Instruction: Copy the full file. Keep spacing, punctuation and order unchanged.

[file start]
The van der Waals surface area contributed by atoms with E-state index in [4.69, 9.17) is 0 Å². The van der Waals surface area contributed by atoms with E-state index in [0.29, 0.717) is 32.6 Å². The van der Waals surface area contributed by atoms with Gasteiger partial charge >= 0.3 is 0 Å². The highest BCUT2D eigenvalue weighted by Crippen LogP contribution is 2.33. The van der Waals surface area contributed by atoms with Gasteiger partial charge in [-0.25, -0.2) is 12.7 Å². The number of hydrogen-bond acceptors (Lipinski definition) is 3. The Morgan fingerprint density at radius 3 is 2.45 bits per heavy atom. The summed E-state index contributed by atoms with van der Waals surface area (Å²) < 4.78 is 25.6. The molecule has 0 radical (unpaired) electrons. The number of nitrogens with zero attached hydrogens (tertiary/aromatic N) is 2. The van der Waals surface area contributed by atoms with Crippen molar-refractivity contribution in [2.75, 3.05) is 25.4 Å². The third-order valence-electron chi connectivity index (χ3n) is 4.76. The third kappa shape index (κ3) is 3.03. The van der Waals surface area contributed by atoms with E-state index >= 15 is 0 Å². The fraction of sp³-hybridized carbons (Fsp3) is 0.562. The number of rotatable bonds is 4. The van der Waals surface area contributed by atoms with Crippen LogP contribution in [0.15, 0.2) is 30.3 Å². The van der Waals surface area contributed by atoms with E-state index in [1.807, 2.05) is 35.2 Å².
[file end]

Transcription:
The van der Waals surface area contributed by atoms with E-state index in [4.69, 9.17) is 0 Å². The van der Waals surface area contributed by atoms with E-state index in [0.29, 0.717) is 32.6 Å². The van der Waals surface area contributed by atoms with Gasteiger partial charge >= 0.3 is 0 Å². The highest BCUT2D eigenvalue weighted by Crippen LogP contribution is 2.33. The van der Waals surface area contributed by atoms with Gasteiger partial charge in [-0.25, -0.2) is 12.7 Å². The number of hydrogen-bond acceptors (Lipinski definition) is 3. The Morgan fingerprint density at radius 3 is 2.45 bits per heavy atom. The summed E-state index contributed by atoms with van der Waals surface area (Å²) < 4.78 is 25.6. The molecule has 0 radical (unpaired) electrons. The number of nitrogens with zero attached hydrogens (tertiary/aromatic N) is 2. The van der Waals surface area contributed by atoms with Crippen molar-refractivity contribution in [2.75, 3.05) is 25.4 Å². The third-order valence-electron chi connectivity index (χ3n) is 4.76. The third kappa shape index (κ3) is 3.03. The van der Waals surface area contributed by atoms with E-state index >= 15 is 0 Å². The fraction of sp³-hybridized carbons (Fsp3) is 0.562. The number of rotatable bonds is 4. The van der Waals surface area contributed by atoms with Crippen LogP contribution in [0.15, 0.2) is 30.3 Å². The van der Waals surface area contributed by atoms with E-state index in [1.807, 2.05) is 35.2 Å².